“Time Tagger” is the name of the “stop watch” with which the three alumni of the University of Stuttgart Helmut Fedder, Michael Schlagmüller, and Markus Wick founded their startup Swabian Instruments. “We manufacture measuring devices that can detect electrical signals particularly quickly,” explains Fedder. “What makes them special is that they can measure individual light particles with extremely high temporal precision.” The conventional fields of application for the Time Tagger are quantum physics and quantum technology.
Fedder and his colleagues are discovering more and more research areas and technology platforms that can use their instruments, such as drug research and tumor and virus diagnosis. In virus diagnosis, DNA building blocks are marked with fluorescent dyes. As soon as the right molecules dock to each other, the measuring device lights up briefly. The instrument also counts how often and in which color it lights up. “Microscopy of single molecules sounds exotic, but it’s a promising development that will hopefully enable us to determine DNA more quickly in the future,” says the 42-year-old.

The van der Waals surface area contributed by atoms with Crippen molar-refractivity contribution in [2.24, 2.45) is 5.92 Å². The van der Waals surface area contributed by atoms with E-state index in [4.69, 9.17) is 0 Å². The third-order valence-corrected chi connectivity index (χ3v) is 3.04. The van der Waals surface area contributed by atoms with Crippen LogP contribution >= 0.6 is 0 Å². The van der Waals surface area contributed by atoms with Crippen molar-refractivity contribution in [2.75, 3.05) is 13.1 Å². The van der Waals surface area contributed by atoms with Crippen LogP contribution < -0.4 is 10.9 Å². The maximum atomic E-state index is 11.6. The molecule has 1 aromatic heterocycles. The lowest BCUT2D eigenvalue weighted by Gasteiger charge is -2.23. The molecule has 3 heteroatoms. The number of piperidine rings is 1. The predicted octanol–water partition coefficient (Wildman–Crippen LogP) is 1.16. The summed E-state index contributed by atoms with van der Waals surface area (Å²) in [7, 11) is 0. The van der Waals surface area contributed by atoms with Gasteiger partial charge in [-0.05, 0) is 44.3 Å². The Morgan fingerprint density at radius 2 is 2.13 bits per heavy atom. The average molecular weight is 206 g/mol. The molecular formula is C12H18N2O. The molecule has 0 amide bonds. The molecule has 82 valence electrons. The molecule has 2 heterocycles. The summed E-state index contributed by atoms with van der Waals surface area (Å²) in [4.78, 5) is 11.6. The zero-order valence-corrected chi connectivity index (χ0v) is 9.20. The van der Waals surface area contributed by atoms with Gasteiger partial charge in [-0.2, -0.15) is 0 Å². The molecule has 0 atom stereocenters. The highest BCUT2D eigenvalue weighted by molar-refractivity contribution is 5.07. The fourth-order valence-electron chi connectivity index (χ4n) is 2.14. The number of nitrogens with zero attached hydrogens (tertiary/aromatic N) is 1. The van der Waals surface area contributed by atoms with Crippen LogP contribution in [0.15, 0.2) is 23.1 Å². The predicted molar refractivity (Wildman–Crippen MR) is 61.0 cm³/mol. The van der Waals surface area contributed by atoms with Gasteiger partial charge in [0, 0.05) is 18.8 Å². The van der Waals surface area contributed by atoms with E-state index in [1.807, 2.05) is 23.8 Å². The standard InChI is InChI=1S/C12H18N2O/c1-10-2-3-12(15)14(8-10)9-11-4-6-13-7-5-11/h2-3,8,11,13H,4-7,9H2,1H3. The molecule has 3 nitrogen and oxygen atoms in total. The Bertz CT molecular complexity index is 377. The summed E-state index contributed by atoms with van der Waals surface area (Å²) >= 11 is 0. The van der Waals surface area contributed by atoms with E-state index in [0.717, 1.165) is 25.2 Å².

Swabian Instruments: Research meets practical application
Fedder got the idea for the Time Tagger when he was a postdoc at the Institute of Physics (3) at the University of Stuttgart from 2008 to 2016. “For my own research I needed measuring instruments that didn’t exist,” the physicist recalls. “So I started developing my own devices.” Prof. Jörg Wrachtrup from the Institute of Physics (3) supported him as a supervisor, and, together with the later co-founders Schlagmüller and Wick, the team had the first measuring instruments ready after a very short time. Fedder is particularly proud of the good cooperation within the team and the commitment of his fellow founders: “We worked together across institutes. That’s not the rule in science, and that’s what has produced high-quality work.” Networked disciplines and interdisciplinary cooperation, the so-called “Stuttgarter Weg" (Stuttgart Way), is a trademark of the University of Stuttgart.
Becoming a technology leader in one year